SINGAPORE: Oil prices eased in Asia Thursday as dealers focused on an upcoming US energy report for clues about production and demand in the world’s top crude consumer amid abundant global supplies.
US benchmark West Texas Intermediate for October delivery fell 65 cents to $43.50 while Brent crude for October dropped 76 cents to $46.82 in late-morning trade.
“We have seen US production levels slowing in recent weeks, and those figures will next be in focus for investors seeking answers on the oversupply issue,” Ric Spooner, chief market analyst at CMC Markets in Sydney, told AFP.
The Department of Energy (DoE) will release its weekly report Thursday, a day later than usual because of Monday’s Labor Day holiday.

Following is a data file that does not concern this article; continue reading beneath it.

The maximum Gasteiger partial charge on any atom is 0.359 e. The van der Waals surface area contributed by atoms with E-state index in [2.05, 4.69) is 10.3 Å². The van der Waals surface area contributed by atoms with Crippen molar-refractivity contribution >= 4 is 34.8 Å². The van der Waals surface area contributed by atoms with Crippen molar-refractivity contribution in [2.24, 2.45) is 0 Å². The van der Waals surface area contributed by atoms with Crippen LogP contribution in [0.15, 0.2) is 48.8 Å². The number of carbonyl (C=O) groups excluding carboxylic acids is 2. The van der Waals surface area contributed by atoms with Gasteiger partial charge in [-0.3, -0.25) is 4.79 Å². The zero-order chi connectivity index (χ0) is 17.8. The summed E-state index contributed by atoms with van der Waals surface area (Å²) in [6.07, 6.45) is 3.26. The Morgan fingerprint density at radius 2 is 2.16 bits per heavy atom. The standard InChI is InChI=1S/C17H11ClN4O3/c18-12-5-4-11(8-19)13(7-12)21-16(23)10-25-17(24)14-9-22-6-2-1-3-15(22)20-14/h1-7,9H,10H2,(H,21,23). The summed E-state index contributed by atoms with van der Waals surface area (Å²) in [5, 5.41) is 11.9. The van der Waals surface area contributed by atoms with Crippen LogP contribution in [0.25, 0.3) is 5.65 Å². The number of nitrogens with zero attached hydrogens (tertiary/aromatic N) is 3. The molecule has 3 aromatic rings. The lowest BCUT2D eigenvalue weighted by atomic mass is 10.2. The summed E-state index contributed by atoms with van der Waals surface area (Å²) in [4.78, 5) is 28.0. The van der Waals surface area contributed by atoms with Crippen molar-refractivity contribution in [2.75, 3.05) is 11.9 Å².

Analysts expect commercial crude-oil inventories rose 250,000 barrels in the week to September 4, according to a Bloomberg News survey.
At the same time, the DoE predicted in a new report Wednesday that US crude-oil production would decline through the middle of next year in response to low prices, before picking up again in late 2016 on an expected recovery in prices.
US crude output fell 140,000 barrels per day in August from July. The government lowered its 2015 production estimate to 9.2 million barrels per day, 100,000 barrels lower than its month-ago forecast.
Even so, total US output this year is expected to be the highest since 1972.